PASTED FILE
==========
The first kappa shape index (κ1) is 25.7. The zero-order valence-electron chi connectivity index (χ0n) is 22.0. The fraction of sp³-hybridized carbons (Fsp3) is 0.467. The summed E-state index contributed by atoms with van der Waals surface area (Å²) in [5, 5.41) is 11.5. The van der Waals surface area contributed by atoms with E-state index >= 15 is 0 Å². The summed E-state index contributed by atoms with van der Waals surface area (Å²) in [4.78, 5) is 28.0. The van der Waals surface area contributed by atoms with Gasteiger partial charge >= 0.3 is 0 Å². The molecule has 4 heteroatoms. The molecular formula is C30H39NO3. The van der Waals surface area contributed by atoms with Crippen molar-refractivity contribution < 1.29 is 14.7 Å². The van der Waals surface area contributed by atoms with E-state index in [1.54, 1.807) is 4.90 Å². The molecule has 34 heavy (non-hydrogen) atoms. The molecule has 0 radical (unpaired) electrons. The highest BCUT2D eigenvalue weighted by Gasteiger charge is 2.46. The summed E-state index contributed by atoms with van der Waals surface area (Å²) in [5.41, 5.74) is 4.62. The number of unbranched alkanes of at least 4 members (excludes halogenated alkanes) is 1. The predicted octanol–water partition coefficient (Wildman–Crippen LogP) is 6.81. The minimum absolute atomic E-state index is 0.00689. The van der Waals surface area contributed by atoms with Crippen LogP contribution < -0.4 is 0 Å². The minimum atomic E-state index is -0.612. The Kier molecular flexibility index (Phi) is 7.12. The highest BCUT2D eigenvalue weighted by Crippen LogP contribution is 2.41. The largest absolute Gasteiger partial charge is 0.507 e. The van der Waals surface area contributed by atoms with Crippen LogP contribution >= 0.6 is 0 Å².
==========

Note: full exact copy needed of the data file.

The first kappa shape index (κ1) is 25.7. The zero-order valence-electron chi connectivity index (χ0n) is 22.0. The fraction of sp³-hybridized carbons (Fsp3) is 0.467. The summed E-state index contributed by atoms with van der Waals surface area (Å²) in [5, 5.41) is 11.5. The van der Waals surface area contributed by atoms with E-state index >= 15 is 0 Å². The summed E-state index contributed by atoms with van der Waals surface area (Å²) in [4.78, 5) is 28.0. The van der Waals surface area contributed by atoms with Gasteiger partial charge >= 0.3 is 0 Å². The molecule has 4 heteroatoms. The molecular formula is C30H39NO3. The van der Waals surface area contributed by atoms with Crippen molar-refractivity contribution < 1.29 is 14.7 Å². The van der Waals surface area contributed by atoms with E-state index in [1.54, 1.807) is 4.90 Å². The molecule has 34 heavy (non-hydrogen) atoms. The molecule has 0 radical (unpaired) electrons. The highest BCUT2D eigenvalue weighted by Gasteiger charge is 2.46. The summed E-state index contributed by atoms with van der Waals surface area (Å²) in [5.41, 5.74) is 4.62. The number of unbranched alkanes of at least 4 members (excludes halogenated alkanes) is 1. The predicted octanol–water partition coefficient (Wildman–Crippen LogP) is 6.81. The minimum absolute atomic E-state index is 0.00689. The van der Waals surface area contributed by atoms with Crippen LogP contribution < -0.4 is 0 Å². The minimum atomic E-state index is -0.612. The Kier molecular flexibility index (Phi) is 7.12. The highest BCUT2D eigenvalue weighted by Crippen LogP contribution is 2.41. The largest absolute Gasteiger partial charge is 0.507 e. The van der Waals surface area contributed by atoms with Crippen LogP contribution >= 0.6 is 0 Å².